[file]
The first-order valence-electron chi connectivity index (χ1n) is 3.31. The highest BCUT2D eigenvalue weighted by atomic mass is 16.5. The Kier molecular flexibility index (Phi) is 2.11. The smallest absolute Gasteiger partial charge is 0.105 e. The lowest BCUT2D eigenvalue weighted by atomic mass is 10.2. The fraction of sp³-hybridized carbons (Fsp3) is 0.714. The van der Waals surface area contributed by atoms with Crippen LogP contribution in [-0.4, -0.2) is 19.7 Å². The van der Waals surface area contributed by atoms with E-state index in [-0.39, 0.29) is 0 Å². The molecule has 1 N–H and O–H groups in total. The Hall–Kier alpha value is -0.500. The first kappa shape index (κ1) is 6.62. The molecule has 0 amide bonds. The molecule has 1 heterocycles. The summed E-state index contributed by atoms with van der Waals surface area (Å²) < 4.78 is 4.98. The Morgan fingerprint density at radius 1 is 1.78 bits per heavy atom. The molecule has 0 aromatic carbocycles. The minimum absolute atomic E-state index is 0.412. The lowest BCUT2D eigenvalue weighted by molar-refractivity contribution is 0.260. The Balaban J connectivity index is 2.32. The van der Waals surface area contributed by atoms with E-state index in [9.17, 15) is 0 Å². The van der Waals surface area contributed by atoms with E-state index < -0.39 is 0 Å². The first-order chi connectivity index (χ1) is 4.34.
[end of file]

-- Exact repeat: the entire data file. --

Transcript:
The first-order valence-electron chi connectivity index (χ1n) is 3.31. The highest BCUT2D eigenvalue weighted by atomic mass is 16.5. The Kier molecular flexibility index (Phi) is 2.11. The smallest absolute Gasteiger partial charge is 0.105 e. The lowest BCUT2D eigenvalue weighted by atomic mass is 10.2. The fraction of sp³-hybridized carbons (Fsp3) is 0.714. The van der Waals surface area contributed by atoms with Crippen LogP contribution in [-0.4, -0.2) is 19.7 Å². The van der Waals surface area contributed by atoms with E-state index in [-0.39, 0.29) is 0 Å². The molecule has 1 N–H and O–H groups in total. The Hall–Kier alpha value is -0.500. The first kappa shape index (κ1) is 6.62. The molecule has 0 amide bonds. The molecule has 1 heterocycles. The summed E-state index contributed by atoms with van der Waals surface area (Å²) < 4.78 is 4.98. The Morgan fingerprint density at radius 1 is 1.78 bits per heavy atom. The molecule has 0 aromatic carbocycles. The minimum absolute atomic E-state index is 0.412. The lowest BCUT2D eigenvalue weighted by molar-refractivity contribution is 0.260. The Balaban J connectivity index is 2.32. The van der Waals surface area contributed by atoms with E-state index in [9.17, 15) is 0 Å². The van der Waals surface area contributed by atoms with E-state index < -0.39 is 0 Å². The first-order chi connectivity index (χ1) is 4.34.